Dr. Rachel Levine, the secretary of the Pennsylvania Department of Health, signed an order on Wednesday providing protections for workers needed to run and operate life-sustaining businesses that are still allowed to be open during the COVID-19 pandemic.
“This order provides critical protections for the workers needed to run and operate these life-sustaining establishments," Gov. Tom Wolf said. “Businesses across the state have already begun to implement many of these protocols on their own, and we applaud their efforts to protect employees and customers.”
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“This order will ensure continuity across all life-sustaining businesses and will further our efforts to protect the health and safety of all Pennsylvanians," Levine said. "Together, we can all help mitigate the spread of COVID-19.”
The order establishes protocols to help employees maintain a social distance during work:
- Provide masks for employees to wear during their time at the business, and make it a mandatory requirement while at the work site, except to the extent an employee is using break time to eat or drink, in accordance with the guidance from the Department of Health and the CDC. Employers may approve masks obtained or made by employees in accordance with this guidance
- Stagger work start and stop times for employees when practical to prevent gatherings of large groups entering or leaving the premises at the same time
- Provide sufficient space for employees to have breaks and meals while maintaining a social distance of 6 feet, including limiting the number of employees in common areas and setting up seating to have employees facing forward and not across from each other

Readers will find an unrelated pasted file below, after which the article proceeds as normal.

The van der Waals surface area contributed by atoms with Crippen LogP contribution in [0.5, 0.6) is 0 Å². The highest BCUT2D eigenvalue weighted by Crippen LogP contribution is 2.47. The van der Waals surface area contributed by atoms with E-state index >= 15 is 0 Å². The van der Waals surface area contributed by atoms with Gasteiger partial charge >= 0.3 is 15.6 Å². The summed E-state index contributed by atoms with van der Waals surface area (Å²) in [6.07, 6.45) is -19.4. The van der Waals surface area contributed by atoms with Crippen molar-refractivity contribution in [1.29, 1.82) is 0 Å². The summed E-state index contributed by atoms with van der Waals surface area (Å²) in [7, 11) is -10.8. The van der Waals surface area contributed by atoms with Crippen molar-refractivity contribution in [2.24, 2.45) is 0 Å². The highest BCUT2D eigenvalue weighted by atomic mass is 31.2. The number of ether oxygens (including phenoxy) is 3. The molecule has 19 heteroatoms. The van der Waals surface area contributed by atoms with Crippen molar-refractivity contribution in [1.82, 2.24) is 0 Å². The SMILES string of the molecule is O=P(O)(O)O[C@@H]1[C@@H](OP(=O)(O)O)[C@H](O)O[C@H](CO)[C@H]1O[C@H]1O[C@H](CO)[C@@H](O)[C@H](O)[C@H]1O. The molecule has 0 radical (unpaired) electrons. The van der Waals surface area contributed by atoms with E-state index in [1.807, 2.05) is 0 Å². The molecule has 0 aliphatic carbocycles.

- Conduct meetings and training virtually. If a meeting must be held in person, limit the meeting to the fewest number of employees possible, not to exceed 10 employees at one time and maintain a social distance of 6 feet
- Ensure that the facility has a sufficient number of employees to perform all measures listed effectively and in a manner that ensures the safety of the public and employees
- Ensure that the facility has a sufficient number of personnel to control access, maintain order, and enforce social distancing of at least 6 feet
- Prohibit non-essential visitors from entering the premises of the business
- Ensure that all employees who do not speak English as their first language are aware of procedures by communicating the procedures, either orally or in writing, in their native or preferred language
Businesses are also ordered to implement temperature screenings before employees enter the building If someone was exposed to a person who is a probably or confirmed case of COVID-19. If an employee has a temperature of 100.4 degrees Fahrenheit or higher, they are to be sent home.
An employee that is sick should follow CDC-recommended steps. Employees should not return to work until the CDC criteria to discontinue home isolation are met, in consultation with the health care providers and state and local health departments. Employers are encouraged to implement liberal paid time off for employees who are on home isolation.
Upon an exposure, businesses are also ordered to do the following:
- Close off and ventilate areas visited by that individual